Lyon impressed by Mendis masterclass
Nathan Lyon hailed the composure shown by Kusal Mendis after the 21-year-old batsman turned the first Test between Sri Lanka and Australia on its head with a sensational innings.
In only his seventh Test, Mendis almost single-handedly lifted Sri Lanka out of trouble on day three in Pallekele, striking 169 not out from 243 deliveries to move the hosts to 282-6 and a lead of 196.
Mendis' epic knock was all the more remarkable for the fact he had only made one first-class century prior to Thursday and arrived at the crease with his side at 6-2 and with 22 wickets having gone down for 326 runs in the match.
Australia off-spinner Lyon, who was able to celebrate his 200th Test wicket after dismissing Dhananjaya de Silva late in the day, said: "It's probably got a tad easier to bat, but you've got to give credit where credit's due.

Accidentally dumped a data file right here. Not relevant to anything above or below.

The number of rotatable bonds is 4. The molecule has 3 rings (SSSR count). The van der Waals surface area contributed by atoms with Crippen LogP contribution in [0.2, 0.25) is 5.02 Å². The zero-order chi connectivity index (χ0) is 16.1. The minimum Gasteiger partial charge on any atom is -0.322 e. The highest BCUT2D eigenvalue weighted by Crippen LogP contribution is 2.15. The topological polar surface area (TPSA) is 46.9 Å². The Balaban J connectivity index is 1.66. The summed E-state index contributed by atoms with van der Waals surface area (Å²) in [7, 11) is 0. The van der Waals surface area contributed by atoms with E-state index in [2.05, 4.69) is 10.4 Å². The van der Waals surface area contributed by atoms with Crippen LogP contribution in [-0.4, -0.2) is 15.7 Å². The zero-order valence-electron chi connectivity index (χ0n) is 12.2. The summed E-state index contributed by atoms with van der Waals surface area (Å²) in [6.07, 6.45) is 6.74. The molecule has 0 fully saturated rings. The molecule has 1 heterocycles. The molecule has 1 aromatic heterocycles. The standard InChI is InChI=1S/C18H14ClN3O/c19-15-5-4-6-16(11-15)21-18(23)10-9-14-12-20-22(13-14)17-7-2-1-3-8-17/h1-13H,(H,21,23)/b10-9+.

"For the young fella [Mendis] to get 170, he's batted out of his skin, he's played extremely well.
"It's been a tough day for the bowlers, but the good thing about Test cricket [is] we'll bounce back tomorrow and look forward to taking the new ball and hopefully some early wickets."
Asked to define the most impressive aspect of Mendis' breakthrough innings, Lyon added: "I think just the composure. He's only 21 and the way he went about it [was impressive].
"He had a simple gameplan and he stuck to it the whole day. Hats off to him - he batted extremely well."
Speaking through an interpreter, a smiling Mendis prompted laughter among the media when suggesting Sri Lanka would look to set Australia "the maximum possible, perhaps 400."
The youngster added: "When I walked into bat, it was very clear what my role was going to be, so I tried my level best and stuck to the plans.
"I wasn't thinking about the lead [of 86 Australia had after the first innings]. I went out and batted the way I would have batted in the first innings."
Australia's cause was hampered by an injury to left-arm spinner Steve O'Keefe, who limped off with a hamstring problem.
"I feel he [O'Keefe] was the biggest threat to the right-handers. It was a setback for Australia, for sure," said Mendis, who expects the wicket to provide increasing assistance to the slow bowlers on days four and five.
Lyon added: "I feel sorry for Steve. he's one of my good mates and to see him injure himself and for Australia to lose a vital member of our bowling attack, it's a pretty big loss for us."